Please convert your driver even if you don't need the extra
flexibility, so that one day we can eliminate the old mechanism.
Enables detection of ONFI compliant devices during probe.
And fetching device parameters flashed on device, by parsing
ONFI parameter page.
Enables software based BCH ECC algorithm present in lib/bch.c
This is used by SoC platforms which do not have built-in ELM
hardware engine required for BCH ECC correction.
Platform specific options
Enables omap_gpmc.c driver for OMAPx and AMxxxx platforms.
GPMC controller is used for parallel NAND flash devices, and can
do ECC calculation (not ECC error detection) for HAM1, BCH4, BCH8
and BCH16 ECC algorithms.
Enables omap_elm.c driver for OMAPx and AMxxxx platforms.
ELM controller is used for ECC error detection (not ECC calculation)
of BCH4, BCH8 and BCH16 ECC algorithms.
Some legacy platforms like OMAP3xx do not have in-built ELM h/w engine,
thus such SoC platforms need to depend on software library for ECC error
detection. However ECC calculation on such plaforms would still be
done by GPMC controller.
Enables SPL-NAND driver (am335x_spl_bch.c) which supports ELM based
hardware ECC correction. This is useful for platforms which have ELM
hardware engine and use NAND boot mode.
Some legacy platforms like OMAP3xx do not have in-built ELM h/w engine,
so those platforms should use CONFIG_SPL_NAND_SIMPLE for enabling
SPL-NAND driver with software ECC correction support.
On OMAP platforms, this CONFIG specifies NAND ECC scheme.
It can take following values:
1-bit Hamming code using software lib.
(for legacy devices only)
1-bit Hamming code using GPMC hardware.
(for legacy devices only)
4-bit BCH code (unsupported)
4-bit BCH code (unsupported)
8-bit BCH code with
- ecc calculation using GPMC hardware engine,
- error detection using software library.
- requires CONFIG_BCH to enable software BCH library
(For legacy device which do not have ELM h/w engine)
8-bit BCH code with
- ecc calculation using GPMC hardware engine,
- error detection using ELM hardware engine.
16-bit BCH code with
- ecc calculation using GPMC hardware engine,
- error detection using ELM hardware engine.
How to select ECC scheme on OMAP and AMxx platforms ?
Though higher ECC schemes have more capability to detect and correct
bit-flips, but still selection of ECC scheme is dependent on following
- hardware engines present in SoC.
Some legacy OMAP SoC do not have ELM h/w engine thus such
SoC cannot support BCHx_HW ECC schemes.
- size of OOB/Spare region
With higher ECC schemes, more OOB/Spare area is required to
store ECC. So choice of ECC scheme is limited by NAND oobsize.
In general following expression can help:
NAND_OOBSIZE = number of bytes available in
OOB/spare area per NAND page.
NAND_PAGESIZE = bytes in main-area of NAND page.
ECC_BYTES = number of ECC bytes generated to
protect 512 bytes of data, which is:
3 for HAM1_xx ecc schemes
7 for BCH4_xx ecc schemes
14 for BCH8_xx ecc schemes
26 for BCH16_xx ecc schemes
example to check for BCH16 on 2K page NAND
2 + (2048 / 512) * 26 = 106 > NAND_OOBSIZE
Thus BCH16 cannot be supported on 2K page NAND.
However, for 4K pagesize NAND
2 + (4096 / 512) * 26 = 210 < NAND_OOBSIZE
Thus BCH16 can be supported on 4K page NAND.
On OMAP platforms that use the GPMC controller
(CONFIG_NAND_OMAP_GPMC_PREFETCH), this options enables the code that
uses the prefetch mode to speed up read operations.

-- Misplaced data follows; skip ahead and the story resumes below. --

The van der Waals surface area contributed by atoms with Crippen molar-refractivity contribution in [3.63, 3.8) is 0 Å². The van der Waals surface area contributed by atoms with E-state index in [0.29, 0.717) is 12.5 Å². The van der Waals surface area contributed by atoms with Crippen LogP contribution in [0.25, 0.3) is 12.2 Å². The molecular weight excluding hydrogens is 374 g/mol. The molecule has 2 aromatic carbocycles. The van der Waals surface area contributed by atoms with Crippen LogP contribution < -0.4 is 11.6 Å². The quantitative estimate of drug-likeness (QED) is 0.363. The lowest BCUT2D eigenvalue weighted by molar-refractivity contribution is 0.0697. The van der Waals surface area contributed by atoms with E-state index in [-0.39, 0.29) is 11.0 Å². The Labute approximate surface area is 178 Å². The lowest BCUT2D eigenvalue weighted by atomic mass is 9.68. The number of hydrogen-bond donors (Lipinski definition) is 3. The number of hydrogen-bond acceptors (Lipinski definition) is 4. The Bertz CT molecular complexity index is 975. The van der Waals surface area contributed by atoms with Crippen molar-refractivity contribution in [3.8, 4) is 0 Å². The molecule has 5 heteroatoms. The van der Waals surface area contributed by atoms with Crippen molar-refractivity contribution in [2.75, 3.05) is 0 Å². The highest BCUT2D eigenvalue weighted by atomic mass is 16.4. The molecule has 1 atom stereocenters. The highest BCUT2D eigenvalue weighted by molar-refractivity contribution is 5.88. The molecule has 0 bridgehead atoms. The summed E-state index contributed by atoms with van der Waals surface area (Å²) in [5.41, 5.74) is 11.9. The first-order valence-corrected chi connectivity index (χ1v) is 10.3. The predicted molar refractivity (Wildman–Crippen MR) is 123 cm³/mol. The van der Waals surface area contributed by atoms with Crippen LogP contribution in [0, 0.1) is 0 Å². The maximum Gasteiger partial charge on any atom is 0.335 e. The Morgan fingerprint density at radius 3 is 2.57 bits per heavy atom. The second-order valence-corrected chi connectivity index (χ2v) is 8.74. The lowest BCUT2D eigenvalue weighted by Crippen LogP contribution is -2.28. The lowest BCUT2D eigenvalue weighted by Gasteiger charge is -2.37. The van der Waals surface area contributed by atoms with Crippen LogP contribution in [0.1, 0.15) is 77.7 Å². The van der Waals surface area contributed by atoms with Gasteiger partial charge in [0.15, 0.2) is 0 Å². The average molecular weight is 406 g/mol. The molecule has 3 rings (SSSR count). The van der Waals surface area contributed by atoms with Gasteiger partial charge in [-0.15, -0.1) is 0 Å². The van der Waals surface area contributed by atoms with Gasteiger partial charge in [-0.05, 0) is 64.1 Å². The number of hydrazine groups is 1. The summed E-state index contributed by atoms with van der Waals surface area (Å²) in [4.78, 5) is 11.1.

The Disk On Chip driver is currently broken and has been for some time.
There is a driver in drivers/mtd/nand, taken from Linux, that works with
the current NAND system but has not yet been adapted to the u-boot
Additional improvements to the NAND subsystem by Guido Classen, 10-10-2006
JFFS2 related commands:
implement "nand erase clean" and old "nand erase"
using both the new code which is able to skip bad blocks
"nand erase clean" additionally writes JFFS2-cleanmarkers in the oob.
Miscellaneous and testing commands:
"markbad [offset]"
create an artificial bad block (for testing bad block handling)
"scrub [offset length]"
like "erase" but don't skip bad block. Instead erase them.
DANGEROUS!!! Factory set bad blocks will be lost. Use only
to remove artificial bad blocks created with the "markbad" command.
"torture offset [size]"
Torture block to determine if it is still reliable.
Enabled by the CONFIG_CMD_NAND_TORTURE configuration option.
This command returns 0 if the block is still reliable, else 1.
If the block is detected as unreliable, it is up to the user to decide to
mark this block as bad.
The analyzed block is put through 3 erase / write cycles (or less if the block
is detected as unreliable earlier).
This command can be used in scripts, e.g. together with the markbad command to
automate retries and handling of possibly newly detected bad blocks if the
nand write command fails.
It can also be used manually by users having seen some NAND errors in logs to
search the root cause of these errors.
The underlying nand_torture() function is also useful for code willing to
automate actions following a nand->write() error. This would e.g. be required
in order to program or update safely firmware to NAND, especially for the UBI
part of such firmware.
Optionally, a second parameter size can be given to test multiple blocks with
one call. If size is not a multiple of the NAND's erase size, then the block
that contains offset + size will be tested in full. If used with size, this
command returns 0 if all tested blocks have been found reliable, else 1.
NAND locking command (for chips with active LOCKPRE pin)
"nand lock"
set NAND chip to lock state (all pages locked)
"nand lock tight"
set NAND chip to lock tight state (software can't change locking anymore)
"nand lock status"
displays current locking status of all pages
"nand unlock [offset] [size]"
unlock consecutive area (can be called multiple times for different areas)
"nand unlock.allexcept [offset] [size]"
unlock all except specified consecutive area
I have tested the code with board containing 128MiB NAND large page chips
and 32MiB small page chips.